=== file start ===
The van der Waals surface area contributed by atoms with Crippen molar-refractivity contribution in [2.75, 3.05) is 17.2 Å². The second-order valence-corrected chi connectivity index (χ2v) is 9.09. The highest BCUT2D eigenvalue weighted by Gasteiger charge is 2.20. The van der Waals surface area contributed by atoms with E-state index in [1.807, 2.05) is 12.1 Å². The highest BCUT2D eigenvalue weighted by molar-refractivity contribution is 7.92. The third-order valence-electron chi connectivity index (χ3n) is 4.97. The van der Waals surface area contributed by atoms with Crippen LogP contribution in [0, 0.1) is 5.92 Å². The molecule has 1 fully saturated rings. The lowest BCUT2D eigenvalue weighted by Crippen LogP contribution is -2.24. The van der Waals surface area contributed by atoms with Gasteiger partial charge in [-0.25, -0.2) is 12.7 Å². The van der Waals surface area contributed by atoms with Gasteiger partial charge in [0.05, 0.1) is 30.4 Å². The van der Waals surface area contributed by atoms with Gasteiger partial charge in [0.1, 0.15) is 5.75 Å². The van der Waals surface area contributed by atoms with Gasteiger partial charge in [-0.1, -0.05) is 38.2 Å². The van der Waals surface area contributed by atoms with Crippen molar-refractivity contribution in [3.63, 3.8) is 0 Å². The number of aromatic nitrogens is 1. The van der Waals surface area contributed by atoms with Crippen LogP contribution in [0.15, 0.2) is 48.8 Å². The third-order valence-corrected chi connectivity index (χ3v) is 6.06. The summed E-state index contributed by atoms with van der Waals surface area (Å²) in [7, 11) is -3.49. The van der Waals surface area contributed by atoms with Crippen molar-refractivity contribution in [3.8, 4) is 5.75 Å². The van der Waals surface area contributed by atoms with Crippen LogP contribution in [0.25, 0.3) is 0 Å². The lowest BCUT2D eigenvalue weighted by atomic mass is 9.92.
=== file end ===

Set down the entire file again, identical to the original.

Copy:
The van der Waals surface area contributed by atoms with Crippen molar-refractivity contribution in [2.75, 3.05) is 17.2 Å². The second-order valence-corrected chi connectivity index (χ2v) is 9.09. The highest BCUT2D eigenvalue weighted by Gasteiger charge is 2.20. The van der Waals surface area contributed by atoms with E-state index in [1.807, 2.05) is 12.1 Å². The highest BCUT2D eigenvalue weighted by molar-refractivity contribution is 7.92. The third-order valence-electron chi connectivity index (χ3n) is 4.97. The van der Waals surface area contributed by atoms with Crippen LogP contribution in [0, 0.1) is 5.92 Å². The molecule has 1 fully saturated rings. The lowest BCUT2D eigenvalue weighted by Crippen LogP contribution is -2.24. The van der Waals surface area contributed by atoms with Gasteiger partial charge in [-0.25, -0.2) is 12.7 Å². The van der Waals surface area contributed by atoms with Gasteiger partial charge in [0.05, 0.1) is 30.4 Å². The van der Waals surface area contributed by atoms with Gasteiger partial charge in [0.1, 0.15) is 5.75 Å². The van der Waals surface area contributed by atoms with Gasteiger partial charge in [-0.1, -0.05) is 38.2 Å². The van der Waals surface area contributed by atoms with Crippen molar-refractivity contribution in [3.63, 3.8) is 0 Å². The number of aromatic nitrogens is 1. The van der Waals surface area contributed by atoms with Crippen LogP contribution in [0.15, 0.2) is 48.8 Å². The third-order valence-corrected chi connectivity index (χ3v) is 6.06. The summed E-state index contributed by atoms with van der Waals surface area (Å²) in [7, 11) is -3.49. The van der Waals surface area contributed by atoms with Crippen molar-refractivity contribution in [3.8, 4) is 5.75 Å². The van der Waals surface area contributed by atoms with Crippen LogP contribution in [0.25, 0.3) is 0 Å². The lowest BCUT2D eigenvalue weighted by atomic mass is 9.92.